BobPop

"USE UP" all those feathers....

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This is a fleye where you can utilize ALL those feathers you keep preening through and never seem to use. Its all feathers...... very similar to a Semper Fleye but uses feathers of multiple sizes or lengths to construct the streamer. Palmered hackle spreader at the hook bend (instead of bucktail) and slender saddles spaced around the shank with the last saddle flat on top. Then a few palmerede turns of a webby saddle, and another set of saddles of a shorter length than before. More turns of webby saddle and two saddles on the underside and one flat on top. Webby saddle again and very short saddles on the underside and top till the shank is completed. Finish with very short saddles on top(they are "shingled" toward the hook eye) and a JC eye or tab eye.

The top of the fleye looks like the head of a bird with its tapered feathers. Neat looking ! It is as if you are sculpting a fly with feathers. As in the Bucktail Deceiver or Hollow Fleye, you are creating the taper, but this time, with feathers instead of bucktail.

The movement in the water is awesome to say the least. All those tips pulsate and give added life to the design. Try it and let your imagination go wild.

BobPop

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Bob,

I'm about to purchase some feathers/hackles, what do you recommend in terms of strung hackles or whole capes? I am mostly looking to tie some Sempers. I know the long, thin ones are good for tails on the Hollow/Semper, but I know a whole cape costs a pretty good buck just for one color. Any thoughts? Thanks in advance~Darren

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Darren- Great question!!!! I've been "getting by" with the stuff I have but the feathers I have are from my freshwater tying supplies.

 

Bob- great work as usual. These fleyes are a work of art!!!

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Darren,

For me, I rather have the strung saddles than the whole skin. I do not have much use for the excessively long feathers. I like the feathers that are about 7" long and with a moderate stem and nice taper. They should also have some web type barbules for better feather presence. In the Semper Fleye I use two distinct feather types; slender ones for the tail and webby ones for the collar. Just like all natural materials, you have to choose your material for specific purposes.

BobPop

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How about a Feather Primer...That would be a good topic for a post.

 

at least for a numbnutz like myself.

 

 

To me they all come off a bird...how they are different I have no clue.

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Dam them sure is pretty....and your going to feed them to a fish! You use the red and yellow color schema a lot in your feathered fly's is that a good color combo?

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A feather primer? Well, how 'bout a very basic outline? Here is a few thoughts or observations I have on the subject.

Two major differences; saddle hackle and neck hackle. The saddle hackles are more tapered and the stems are finer throughout the feather except at the base. The neck hackles have a more pronounced stem and seem to move only at the tip. The saddle hackles are more desired for deceivers(more action) Neck hackles look good palmered around the shank., but are often used for divided wings on tarpon flies and LM bass poppers. The saddle hackle is KING for most applications in SW. It is simply more versatile than the neck hackle.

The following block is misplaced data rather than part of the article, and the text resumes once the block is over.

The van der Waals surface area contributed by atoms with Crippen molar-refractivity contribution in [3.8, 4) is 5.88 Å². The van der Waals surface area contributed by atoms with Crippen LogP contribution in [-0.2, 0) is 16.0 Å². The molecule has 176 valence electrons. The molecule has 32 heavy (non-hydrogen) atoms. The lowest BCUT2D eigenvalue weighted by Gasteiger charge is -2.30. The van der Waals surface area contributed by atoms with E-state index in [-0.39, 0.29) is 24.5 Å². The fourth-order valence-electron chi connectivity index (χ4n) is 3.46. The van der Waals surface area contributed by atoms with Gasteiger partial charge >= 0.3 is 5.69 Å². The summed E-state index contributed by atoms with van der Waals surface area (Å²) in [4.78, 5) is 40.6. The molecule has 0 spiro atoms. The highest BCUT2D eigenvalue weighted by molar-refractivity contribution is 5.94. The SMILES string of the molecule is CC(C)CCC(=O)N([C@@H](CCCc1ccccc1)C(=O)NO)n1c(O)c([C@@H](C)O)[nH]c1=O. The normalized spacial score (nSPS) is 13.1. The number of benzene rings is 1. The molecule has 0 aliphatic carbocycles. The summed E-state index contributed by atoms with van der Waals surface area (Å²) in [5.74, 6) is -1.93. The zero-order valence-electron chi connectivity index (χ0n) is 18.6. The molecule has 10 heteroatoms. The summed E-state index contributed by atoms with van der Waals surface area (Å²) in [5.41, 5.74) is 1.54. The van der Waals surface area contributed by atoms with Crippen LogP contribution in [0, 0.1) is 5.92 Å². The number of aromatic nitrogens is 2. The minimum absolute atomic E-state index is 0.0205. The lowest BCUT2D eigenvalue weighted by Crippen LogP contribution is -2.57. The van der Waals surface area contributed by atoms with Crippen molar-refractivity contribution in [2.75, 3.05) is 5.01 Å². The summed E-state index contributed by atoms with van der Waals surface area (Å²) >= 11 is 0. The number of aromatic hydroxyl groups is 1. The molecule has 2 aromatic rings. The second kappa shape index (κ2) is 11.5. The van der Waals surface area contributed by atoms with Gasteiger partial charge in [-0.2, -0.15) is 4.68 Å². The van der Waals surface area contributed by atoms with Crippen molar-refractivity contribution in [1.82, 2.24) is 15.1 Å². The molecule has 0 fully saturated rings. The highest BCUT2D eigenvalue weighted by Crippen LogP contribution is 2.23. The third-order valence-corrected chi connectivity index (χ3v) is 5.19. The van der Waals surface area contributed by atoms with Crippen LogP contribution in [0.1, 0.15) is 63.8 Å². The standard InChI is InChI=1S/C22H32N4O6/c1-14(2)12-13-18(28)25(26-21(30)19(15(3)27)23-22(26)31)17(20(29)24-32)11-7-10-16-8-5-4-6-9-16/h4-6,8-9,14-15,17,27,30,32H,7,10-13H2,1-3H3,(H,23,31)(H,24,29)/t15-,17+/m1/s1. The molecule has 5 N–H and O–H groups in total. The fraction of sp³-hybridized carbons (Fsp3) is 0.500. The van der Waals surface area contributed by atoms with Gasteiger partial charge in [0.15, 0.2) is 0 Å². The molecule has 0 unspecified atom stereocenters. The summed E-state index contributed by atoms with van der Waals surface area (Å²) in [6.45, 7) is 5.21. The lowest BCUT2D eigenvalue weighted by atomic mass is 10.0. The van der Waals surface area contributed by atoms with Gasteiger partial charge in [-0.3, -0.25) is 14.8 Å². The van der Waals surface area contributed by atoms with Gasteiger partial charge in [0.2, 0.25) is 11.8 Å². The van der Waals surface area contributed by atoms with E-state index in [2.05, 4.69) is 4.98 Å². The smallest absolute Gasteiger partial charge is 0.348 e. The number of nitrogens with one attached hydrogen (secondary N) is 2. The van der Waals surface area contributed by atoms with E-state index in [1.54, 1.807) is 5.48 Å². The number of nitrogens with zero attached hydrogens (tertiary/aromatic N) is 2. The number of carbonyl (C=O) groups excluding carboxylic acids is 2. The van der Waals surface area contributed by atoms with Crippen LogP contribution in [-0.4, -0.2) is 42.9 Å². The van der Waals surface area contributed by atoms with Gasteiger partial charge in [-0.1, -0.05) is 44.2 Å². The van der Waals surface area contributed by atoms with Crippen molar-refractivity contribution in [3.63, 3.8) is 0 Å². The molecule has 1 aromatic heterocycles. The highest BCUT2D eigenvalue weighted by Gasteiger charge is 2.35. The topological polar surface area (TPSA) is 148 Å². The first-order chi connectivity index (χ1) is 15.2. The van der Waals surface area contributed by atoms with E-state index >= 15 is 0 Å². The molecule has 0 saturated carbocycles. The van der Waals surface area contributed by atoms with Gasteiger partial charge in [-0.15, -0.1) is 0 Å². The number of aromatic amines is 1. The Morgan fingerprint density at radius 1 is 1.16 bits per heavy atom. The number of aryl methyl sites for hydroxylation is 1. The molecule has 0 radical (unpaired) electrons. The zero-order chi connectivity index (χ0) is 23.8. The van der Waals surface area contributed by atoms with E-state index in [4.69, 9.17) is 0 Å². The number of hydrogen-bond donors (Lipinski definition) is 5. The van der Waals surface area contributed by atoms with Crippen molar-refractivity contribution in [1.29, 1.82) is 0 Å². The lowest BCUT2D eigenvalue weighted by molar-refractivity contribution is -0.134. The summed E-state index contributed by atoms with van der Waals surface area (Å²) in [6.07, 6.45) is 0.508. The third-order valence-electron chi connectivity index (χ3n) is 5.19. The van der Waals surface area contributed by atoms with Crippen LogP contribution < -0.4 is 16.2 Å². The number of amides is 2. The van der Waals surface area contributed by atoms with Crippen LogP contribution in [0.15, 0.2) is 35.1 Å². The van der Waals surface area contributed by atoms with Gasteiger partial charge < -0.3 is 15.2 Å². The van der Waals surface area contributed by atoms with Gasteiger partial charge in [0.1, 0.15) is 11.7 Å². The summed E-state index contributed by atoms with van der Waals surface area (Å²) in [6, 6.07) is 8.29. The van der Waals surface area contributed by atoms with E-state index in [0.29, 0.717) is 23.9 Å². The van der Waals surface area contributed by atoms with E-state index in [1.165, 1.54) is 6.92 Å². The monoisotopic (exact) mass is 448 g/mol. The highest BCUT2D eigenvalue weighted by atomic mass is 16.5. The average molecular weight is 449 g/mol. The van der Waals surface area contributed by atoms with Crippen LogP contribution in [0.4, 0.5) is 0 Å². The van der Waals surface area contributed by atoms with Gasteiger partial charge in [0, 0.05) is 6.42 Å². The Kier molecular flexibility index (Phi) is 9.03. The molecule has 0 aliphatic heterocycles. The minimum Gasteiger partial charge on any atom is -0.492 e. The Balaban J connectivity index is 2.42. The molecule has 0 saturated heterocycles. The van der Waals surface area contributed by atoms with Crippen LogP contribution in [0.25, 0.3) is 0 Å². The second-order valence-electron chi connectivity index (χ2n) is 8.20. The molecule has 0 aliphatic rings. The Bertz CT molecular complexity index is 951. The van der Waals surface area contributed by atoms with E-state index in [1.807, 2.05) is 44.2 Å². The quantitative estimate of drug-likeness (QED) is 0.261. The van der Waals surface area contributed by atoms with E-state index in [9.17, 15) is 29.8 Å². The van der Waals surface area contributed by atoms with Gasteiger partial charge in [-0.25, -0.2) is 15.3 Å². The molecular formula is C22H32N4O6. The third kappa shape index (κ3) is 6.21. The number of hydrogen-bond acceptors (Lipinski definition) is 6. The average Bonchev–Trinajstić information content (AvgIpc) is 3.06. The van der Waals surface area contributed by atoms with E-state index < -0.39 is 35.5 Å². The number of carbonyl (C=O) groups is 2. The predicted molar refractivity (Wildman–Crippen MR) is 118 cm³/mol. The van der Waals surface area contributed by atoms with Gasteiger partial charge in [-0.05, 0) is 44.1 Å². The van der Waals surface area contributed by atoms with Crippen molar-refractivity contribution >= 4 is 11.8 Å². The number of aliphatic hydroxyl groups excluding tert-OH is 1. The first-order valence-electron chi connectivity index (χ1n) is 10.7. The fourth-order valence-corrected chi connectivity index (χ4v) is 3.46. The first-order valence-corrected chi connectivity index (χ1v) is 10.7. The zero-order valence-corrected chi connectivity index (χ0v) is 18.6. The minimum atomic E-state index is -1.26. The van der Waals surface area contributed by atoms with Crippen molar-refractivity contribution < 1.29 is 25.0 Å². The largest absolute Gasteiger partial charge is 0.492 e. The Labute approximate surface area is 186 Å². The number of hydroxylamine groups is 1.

As you look at the hackle, take a look at its make up. Starts with a strong, thick stem that has a fluffy section in the beginning. This is the "webby" portion of the feather. This webby section can run the entire length or quickly turn into more defined barbules. Other, more desireable feathers have a thinner stem and a nice taper. These two attributes help deliver the action in feathered flies. These softer stems alow the feather to move more than the heavier stem type. Even the barbules have differences. You'll see feathers that posess more web next to the stem than others, while others have barely any. The latter might have great movement but do not have as good a presence in the water as the ones that have "some" web associated with its make up. The choice is a personal choice of the tyer.

Saddles with large webby sections are very desireable for hackling around the shank. This can be built up for some beautiful effects in the fly and be beneficial to making a fly more effective. It can be wrapped heavily around the shank to increase currents that help move the wing section of the fly.

As in the case of the fleyes I posted here, I used saddles for the wing and webby saddles for the hook shank. I like to stagger the lengths of the feathers to increase the action and I also used palmered, webby feathers and tiny feathers on the shank section to create a desired look and more action material acvtivity along the shank. Color combination or separation is easier to achieve that way too.

I am running long here so I will send this out and come back to it later. If any questions about anything I may have missed, just post it and I'll get to it later.

BobPop

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